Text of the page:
Snow White Queen

“Good night, Elaine,” Igraine murmured, kissing the baby’s forehead. Outside, the early spring wind howled around the towers and turrets of the castle, but inside the fire burned in the grate and made the room as warm and comfortable as one could expect. Thick tapestries hung on the walls of the nursery kept the drafts out and deadened the noise. Elaine barely seemed to notice the wind as she smiled up at her mother.

“Ni-ni, Mama,” Elaine answered, waving her chubby fist. Then she yawned.

“Lay down, sweet.” Igraine, sitting on the bed Elaine and Merryn shared, scooted to give the toddler room to follow her instructions. Elaine obliged without argument, scrunching up her eyes and yawning again as her head touched the pillow. Merryn would join her soon enough, after the last of the cleaning up was completed. Igraine tucked Elaine in, kissing her one last time. “Sweet dreams.”

There, that was one child taken care of for the night. Igraine stood and rolled her shoulders, moving to the only other bed in the nursery, and to what would probably be the bigger battle.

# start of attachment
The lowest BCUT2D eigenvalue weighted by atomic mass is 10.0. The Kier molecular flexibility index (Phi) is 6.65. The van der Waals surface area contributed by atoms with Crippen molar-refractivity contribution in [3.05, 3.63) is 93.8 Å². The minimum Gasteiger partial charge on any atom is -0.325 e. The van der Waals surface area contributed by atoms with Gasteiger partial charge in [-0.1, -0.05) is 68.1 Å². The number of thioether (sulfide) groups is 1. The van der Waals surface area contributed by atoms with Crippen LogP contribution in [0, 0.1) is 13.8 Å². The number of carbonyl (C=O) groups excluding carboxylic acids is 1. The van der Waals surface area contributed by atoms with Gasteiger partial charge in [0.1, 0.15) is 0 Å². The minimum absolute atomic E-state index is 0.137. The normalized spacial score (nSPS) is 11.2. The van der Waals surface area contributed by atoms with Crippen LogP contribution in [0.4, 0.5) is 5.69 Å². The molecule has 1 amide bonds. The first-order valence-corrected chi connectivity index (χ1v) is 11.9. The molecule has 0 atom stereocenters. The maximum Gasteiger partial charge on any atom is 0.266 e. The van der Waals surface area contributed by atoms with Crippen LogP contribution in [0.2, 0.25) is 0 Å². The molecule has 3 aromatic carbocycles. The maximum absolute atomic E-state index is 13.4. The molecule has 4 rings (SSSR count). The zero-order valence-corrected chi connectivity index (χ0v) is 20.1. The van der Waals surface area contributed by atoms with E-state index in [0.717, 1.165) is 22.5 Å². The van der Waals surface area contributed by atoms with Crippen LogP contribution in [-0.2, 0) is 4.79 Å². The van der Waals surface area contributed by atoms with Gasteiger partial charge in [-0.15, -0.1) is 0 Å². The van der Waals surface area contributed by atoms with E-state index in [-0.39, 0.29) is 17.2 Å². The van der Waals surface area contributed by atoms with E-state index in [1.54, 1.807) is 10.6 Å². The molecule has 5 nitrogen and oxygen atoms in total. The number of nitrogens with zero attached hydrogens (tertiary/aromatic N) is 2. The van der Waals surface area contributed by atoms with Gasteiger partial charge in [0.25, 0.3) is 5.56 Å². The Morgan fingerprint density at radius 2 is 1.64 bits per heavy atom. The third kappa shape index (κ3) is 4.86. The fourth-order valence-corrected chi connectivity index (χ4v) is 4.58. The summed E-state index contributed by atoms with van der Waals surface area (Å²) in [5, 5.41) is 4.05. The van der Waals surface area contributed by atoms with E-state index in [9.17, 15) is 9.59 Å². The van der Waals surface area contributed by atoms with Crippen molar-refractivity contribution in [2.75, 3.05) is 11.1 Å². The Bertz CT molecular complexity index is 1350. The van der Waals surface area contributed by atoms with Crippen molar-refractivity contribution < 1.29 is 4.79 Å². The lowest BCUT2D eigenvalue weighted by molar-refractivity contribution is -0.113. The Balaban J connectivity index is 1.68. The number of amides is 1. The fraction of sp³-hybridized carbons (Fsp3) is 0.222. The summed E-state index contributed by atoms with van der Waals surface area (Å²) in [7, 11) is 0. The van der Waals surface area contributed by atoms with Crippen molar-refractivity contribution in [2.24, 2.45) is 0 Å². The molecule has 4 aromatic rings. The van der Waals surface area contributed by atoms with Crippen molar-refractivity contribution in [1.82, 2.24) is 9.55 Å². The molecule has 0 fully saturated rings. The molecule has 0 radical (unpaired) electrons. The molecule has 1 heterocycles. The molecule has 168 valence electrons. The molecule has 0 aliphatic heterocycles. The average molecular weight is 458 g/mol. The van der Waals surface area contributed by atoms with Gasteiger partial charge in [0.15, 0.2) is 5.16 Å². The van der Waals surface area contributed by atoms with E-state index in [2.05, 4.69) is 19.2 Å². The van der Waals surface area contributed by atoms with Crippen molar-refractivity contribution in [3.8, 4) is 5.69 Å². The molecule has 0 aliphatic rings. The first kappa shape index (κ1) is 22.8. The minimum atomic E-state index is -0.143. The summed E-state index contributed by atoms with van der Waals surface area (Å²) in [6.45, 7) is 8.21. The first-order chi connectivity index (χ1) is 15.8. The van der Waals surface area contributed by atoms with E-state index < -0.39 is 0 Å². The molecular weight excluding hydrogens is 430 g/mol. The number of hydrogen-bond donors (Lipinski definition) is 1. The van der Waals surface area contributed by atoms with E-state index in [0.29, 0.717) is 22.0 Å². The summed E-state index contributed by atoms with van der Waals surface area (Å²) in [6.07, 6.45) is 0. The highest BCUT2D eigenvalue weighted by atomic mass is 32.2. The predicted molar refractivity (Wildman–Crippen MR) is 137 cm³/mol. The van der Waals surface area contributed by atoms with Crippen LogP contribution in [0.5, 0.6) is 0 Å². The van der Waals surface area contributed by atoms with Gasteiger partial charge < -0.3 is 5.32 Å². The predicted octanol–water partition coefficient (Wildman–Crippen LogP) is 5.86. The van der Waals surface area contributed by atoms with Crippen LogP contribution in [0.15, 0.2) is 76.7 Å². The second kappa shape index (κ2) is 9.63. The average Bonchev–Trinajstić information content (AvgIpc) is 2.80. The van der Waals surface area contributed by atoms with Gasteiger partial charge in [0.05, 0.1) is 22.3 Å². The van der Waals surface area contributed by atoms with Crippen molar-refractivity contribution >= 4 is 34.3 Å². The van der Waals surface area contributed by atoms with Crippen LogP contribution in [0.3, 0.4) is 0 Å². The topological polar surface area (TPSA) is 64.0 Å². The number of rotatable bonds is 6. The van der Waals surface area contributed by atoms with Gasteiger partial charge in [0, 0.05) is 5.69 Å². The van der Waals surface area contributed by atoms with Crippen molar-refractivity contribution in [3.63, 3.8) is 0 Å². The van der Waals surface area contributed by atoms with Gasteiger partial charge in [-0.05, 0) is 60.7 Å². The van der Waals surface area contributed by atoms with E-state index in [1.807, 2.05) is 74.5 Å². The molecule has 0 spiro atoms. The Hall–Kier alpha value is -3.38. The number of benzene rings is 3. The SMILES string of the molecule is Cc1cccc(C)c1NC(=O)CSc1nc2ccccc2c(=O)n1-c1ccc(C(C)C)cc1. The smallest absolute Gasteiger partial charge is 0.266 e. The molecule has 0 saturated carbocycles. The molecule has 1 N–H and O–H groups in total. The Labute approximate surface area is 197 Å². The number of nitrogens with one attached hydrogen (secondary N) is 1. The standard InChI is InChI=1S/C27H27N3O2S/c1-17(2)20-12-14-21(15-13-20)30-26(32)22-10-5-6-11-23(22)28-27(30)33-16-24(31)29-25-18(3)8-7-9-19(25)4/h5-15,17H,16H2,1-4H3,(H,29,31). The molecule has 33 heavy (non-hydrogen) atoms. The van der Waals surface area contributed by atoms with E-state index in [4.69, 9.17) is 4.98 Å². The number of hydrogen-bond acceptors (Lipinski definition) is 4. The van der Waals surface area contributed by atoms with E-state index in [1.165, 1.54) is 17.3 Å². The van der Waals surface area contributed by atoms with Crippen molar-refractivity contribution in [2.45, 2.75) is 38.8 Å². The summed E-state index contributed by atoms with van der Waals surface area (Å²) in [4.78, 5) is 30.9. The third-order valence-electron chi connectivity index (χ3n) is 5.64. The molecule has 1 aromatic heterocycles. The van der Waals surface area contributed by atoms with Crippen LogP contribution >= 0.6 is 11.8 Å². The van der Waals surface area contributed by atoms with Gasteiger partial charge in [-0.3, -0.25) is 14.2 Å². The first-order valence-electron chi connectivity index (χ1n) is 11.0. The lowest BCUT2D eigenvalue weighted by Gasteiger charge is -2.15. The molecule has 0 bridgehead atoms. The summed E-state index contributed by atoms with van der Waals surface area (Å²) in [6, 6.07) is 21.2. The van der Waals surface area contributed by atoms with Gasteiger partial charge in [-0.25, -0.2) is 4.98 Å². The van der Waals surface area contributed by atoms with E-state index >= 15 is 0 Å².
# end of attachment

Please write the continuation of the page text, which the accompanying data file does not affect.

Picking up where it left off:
Morgause was sitting up, physically ready for bed – hair combed and plaited for the night, face and hands washed, night rail on – but to judge by her crossed arms and sulky expression, not at all mentally ready. Morgan had already curled up onto her side, the covers pulled to her chin. Igraine sat before Morgause.

“Why do I have to go to bed so early?” Morgause challenged instantly. Igraine decided not to counter that it was the exact same time she had gone to bed for the past few months, if anything it was later, but that it may have felt earlier because the days were getting longer and lighter.

“Because,” Igraine explained patiently, “you know your sisters can’t sleep if you’re still awake and moving around.” That was certainly true of Elaine; since Elaine was three months old she had always watched and been fascinated by Morgause. At times it was near-impossible to get Elaine to take a nap if Morgause was still in the room and doing something. Morgan, on the other hand, probably could care less if her sister was awake or not, but she tended to be a light sleeper and would probably be unable fall asleep if Morgause was making noise of any sort.